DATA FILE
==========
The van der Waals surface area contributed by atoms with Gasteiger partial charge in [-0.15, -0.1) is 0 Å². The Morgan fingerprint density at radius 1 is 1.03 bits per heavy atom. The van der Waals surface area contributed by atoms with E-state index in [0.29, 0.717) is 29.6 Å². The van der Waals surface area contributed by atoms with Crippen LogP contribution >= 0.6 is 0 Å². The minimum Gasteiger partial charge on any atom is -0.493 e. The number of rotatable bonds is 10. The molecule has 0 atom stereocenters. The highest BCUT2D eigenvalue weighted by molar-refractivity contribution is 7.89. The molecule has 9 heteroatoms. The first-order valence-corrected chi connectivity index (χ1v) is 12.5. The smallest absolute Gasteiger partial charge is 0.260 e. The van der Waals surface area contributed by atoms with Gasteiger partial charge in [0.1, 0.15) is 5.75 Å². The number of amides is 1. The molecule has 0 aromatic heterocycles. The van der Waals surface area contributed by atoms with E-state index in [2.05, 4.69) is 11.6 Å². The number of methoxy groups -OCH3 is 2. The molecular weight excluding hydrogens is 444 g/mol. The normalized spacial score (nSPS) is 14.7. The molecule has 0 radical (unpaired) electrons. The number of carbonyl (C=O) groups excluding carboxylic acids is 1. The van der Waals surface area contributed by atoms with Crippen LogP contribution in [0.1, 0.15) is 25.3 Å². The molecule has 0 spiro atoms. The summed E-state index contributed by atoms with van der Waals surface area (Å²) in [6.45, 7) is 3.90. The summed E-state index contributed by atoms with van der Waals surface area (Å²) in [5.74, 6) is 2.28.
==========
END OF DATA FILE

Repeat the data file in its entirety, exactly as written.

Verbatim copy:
The van der Waals surface area contributed by atoms with Gasteiger partial charge in [-0.15, -0.1) is 0 Å². The Morgan fingerprint density at radius 1 is 1.03 bits per heavy atom. The van der Waals surface area contributed by atoms with E-state index in [0.29, 0.717) is 29.6 Å². The van der Waals surface area contributed by atoms with Crippen LogP contribution >= 0.6 is 0 Å². The minimum Gasteiger partial charge on any atom is -0.493 e. The number of rotatable bonds is 10. The molecule has 0 atom stereocenters. The highest BCUT2D eigenvalue weighted by molar-refractivity contribution is 7.89. The molecule has 9 heteroatoms. The first-order valence-corrected chi connectivity index (χ1v) is 12.5. The smallest absolute Gasteiger partial charge is 0.260 e. The van der Waals surface area contributed by atoms with Gasteiger partial charge in [0.1, 0.15) is 5.75 Å². The number of amides is 1. The molecule has 0 aromatic heterocycles. The van der Waals surface area contributed by atoms with E-state index in [2.05, 4.69) is 11.6 Å². The number of methoxy groups -OCH3 is 2. The molecular weight excluding hydrogens is 444 g/mol. The normalized spacial score (nSPS) is 14.7. The molecule has 0 radical (unpaired) electrons. The number of carbonyl (C=O) groups excluding carboxylic acids is 1. The van der Waals surface area contributed by atoms with Crippen LogP contribution in [0.1, 0.15) is 25.3 Å². The molecule has 0 spiro atoms. The summed E-state index contributed by atoms with van der Waals surface area (Å²) in [6.45, 7) is 3.90. The summed E-state index contributed by atoms with van der Waals surface area (Å²) in [5.74, 6) is 2.28.